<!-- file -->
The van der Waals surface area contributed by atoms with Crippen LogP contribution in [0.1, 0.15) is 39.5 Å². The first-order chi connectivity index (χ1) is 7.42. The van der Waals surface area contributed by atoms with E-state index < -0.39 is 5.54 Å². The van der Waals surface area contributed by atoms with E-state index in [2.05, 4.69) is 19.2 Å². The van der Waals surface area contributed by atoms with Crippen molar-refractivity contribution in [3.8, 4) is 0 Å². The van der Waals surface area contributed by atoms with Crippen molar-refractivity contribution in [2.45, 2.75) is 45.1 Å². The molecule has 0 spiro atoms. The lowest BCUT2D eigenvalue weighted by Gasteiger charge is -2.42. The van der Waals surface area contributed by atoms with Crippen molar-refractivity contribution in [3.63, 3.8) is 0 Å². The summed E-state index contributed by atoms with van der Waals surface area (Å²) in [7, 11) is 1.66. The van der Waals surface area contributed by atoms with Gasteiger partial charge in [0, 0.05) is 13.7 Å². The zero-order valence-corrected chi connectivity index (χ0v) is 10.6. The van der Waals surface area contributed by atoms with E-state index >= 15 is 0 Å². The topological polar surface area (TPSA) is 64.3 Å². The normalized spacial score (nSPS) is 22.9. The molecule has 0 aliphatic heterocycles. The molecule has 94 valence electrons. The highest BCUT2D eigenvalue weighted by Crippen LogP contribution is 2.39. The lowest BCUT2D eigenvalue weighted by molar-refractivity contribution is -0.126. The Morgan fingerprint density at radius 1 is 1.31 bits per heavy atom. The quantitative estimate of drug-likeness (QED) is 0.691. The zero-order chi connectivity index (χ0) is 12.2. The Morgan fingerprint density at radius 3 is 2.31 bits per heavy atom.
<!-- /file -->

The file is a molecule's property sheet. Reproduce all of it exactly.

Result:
The van der Waals surface area contributed by atoms with Crippen LogP contribution in [0.1, 0.15) is 39.5 Å². The first-order chi connectivity index (χ1) is 7.42. The van der Waals surface area contributed by atoms with E-state index < -0.39 is 5.54 Å². The van der Waals surface area contributed by atoms with E-state index in [2.05, 4.69) is 19.2 Å². The van der Waals surface area contributed by atoms with Crippen molar-refractivity contribution in [3.8, 4) is 0 Å². The van der Waals surface area contributed by atoms with Crippen molar-refractivity contribution in [2.45, 2.75) is 45.1 Å². The molecule has 0 spiro atoms. The lowest BCUT2D eigenvalue weighted by Gasteiger charge is -2.42. The van der Waals surface area contributed by atoms with Crippen molar-refractivity contribution in [3.63, 3.8) is 0 Å². The summed E-state index contributed by atoms with van der Waals surface area (Å²) in [7, 11) is 1.66. The van der Waals surface area contributed by atoms with Gasteiger partial charge in [0, 0.05) is 13.7 Å². The zero-order valence-corrected chi connectivity index (χ0v) is 10.6. The van der Waals surface area contributed by atoms with E-state index >= 15 is 0 Å². The topological polar surface area (TPSA) is 64.3 Å². The normalized spacial score (nSPS) is 22.9. The molecule has 0 aliphatic heterocycles. The molecule has 94 valence electrons. The highest BCUT2D eigenvalue weighted by Crippen LogP contribution is 2.39. The lowest BCUT2D eigenvalue weighted by molar-refractivity contribution is -0.126. The Morgan fingerprint density at radius 1 is 1.31 bits per heavy atom. The quantitative estimate of drug-likeness (QED) is 0.691. The zero-order chi connectivity index (χ0) is 12.2. The Morgan fingerprint density at radius 3 is 2.31 bits per heavy atom.